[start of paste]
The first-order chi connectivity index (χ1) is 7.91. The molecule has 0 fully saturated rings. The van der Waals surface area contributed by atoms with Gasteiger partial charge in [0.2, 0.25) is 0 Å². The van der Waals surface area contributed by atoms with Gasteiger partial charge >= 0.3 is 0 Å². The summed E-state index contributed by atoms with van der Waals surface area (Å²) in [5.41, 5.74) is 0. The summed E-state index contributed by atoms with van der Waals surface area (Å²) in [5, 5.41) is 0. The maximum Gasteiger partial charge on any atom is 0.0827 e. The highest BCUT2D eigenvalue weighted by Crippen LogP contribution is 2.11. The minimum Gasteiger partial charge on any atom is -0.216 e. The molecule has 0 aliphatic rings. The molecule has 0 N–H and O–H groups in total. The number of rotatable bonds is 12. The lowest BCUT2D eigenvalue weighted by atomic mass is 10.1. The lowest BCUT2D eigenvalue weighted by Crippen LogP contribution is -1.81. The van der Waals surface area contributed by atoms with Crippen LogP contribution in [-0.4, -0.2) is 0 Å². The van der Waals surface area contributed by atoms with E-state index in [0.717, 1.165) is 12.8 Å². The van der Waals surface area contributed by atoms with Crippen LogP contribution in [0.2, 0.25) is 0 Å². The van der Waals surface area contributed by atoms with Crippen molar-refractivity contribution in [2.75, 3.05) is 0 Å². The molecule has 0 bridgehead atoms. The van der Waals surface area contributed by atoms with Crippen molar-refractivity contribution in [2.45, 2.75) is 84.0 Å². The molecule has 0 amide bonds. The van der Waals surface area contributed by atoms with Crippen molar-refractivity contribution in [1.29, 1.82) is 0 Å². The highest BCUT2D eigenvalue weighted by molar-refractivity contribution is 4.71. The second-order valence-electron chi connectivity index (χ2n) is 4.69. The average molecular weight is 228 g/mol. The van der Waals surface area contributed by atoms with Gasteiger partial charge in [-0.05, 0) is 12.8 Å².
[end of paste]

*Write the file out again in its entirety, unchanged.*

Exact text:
The first-order chi connectivity index (χ1) is 7.91. The molecule has 0 fully saturated rings. The van der Waals surface area contributed by atoms with Gasteiger partial charge in [0.2, 0.25) is 0 Å². The van der Waals surface area contributed by atoms with Gasteiger partial charge >= 0.3 is 0 Å². The summed E-state index contributed by atoms with van der Waals surface area (Å²) in [5.41, 5.74) is 0. The summed E-state index contributed by atoms with van der Waals surface area (Å²) in [5, 5.41) is 0. The maximum Gasteiger partial charge on any atom is 0.0827 e. The highest BCUT2D eigenvalue weighted by Crippen LogP contribution is 2.11. The minimum Gasteiger partial charge on any atom is -0.216 e. The molecule has 0 aliphatic rings. The molecule has 0 N–H and O–H groups in total. The number of rotatable bonds is 12. The lowest BCUT2D eigenvalue weighted by atomic mass is 10.1. The lowest BCUT2D eigenvalue weighted by Crippen LogP contribution is -1.81. The van der Waals surface area contributed by atoms with Crippen LogP contribution in [-0.4, -0.2) is 0 Å². The van der Waals surface area contributed by atoms with E-state index in [0.717, 1.165) is 12.8 Å². The van der Waals surface area contributed by atoms with Crippen LogP contribution in [0.2, 0.25) is 0 Å². The van der Waals surface area contributed by atoms with Crippen molar-refractivity contribution in [2.75, 3.05) is 0 Å². The molecule has 0 bridgehead atoms. The van der Waals surface area contributed by atoms with Crippen molar-refractivity contribution in [2.45, 2.75) is 84.0 Å². The molecule has 0 amide bonds. The van der Waals surface area contributed by atoms with Crippen molar-refractivity contribution in [1.29, 1.82) is 0 Å². The highest BCUT2D eigenvalue weighted by molar-refractivity contribution is 4.71. The second-order valence-electron chi connectivity index (χ2n) is 4.69. The average molecular weight is 228 g/mol. The van der Waals surface area contributed by atoms with Gasteiger partial charge in [-0.05, 0) is 12.8 Å².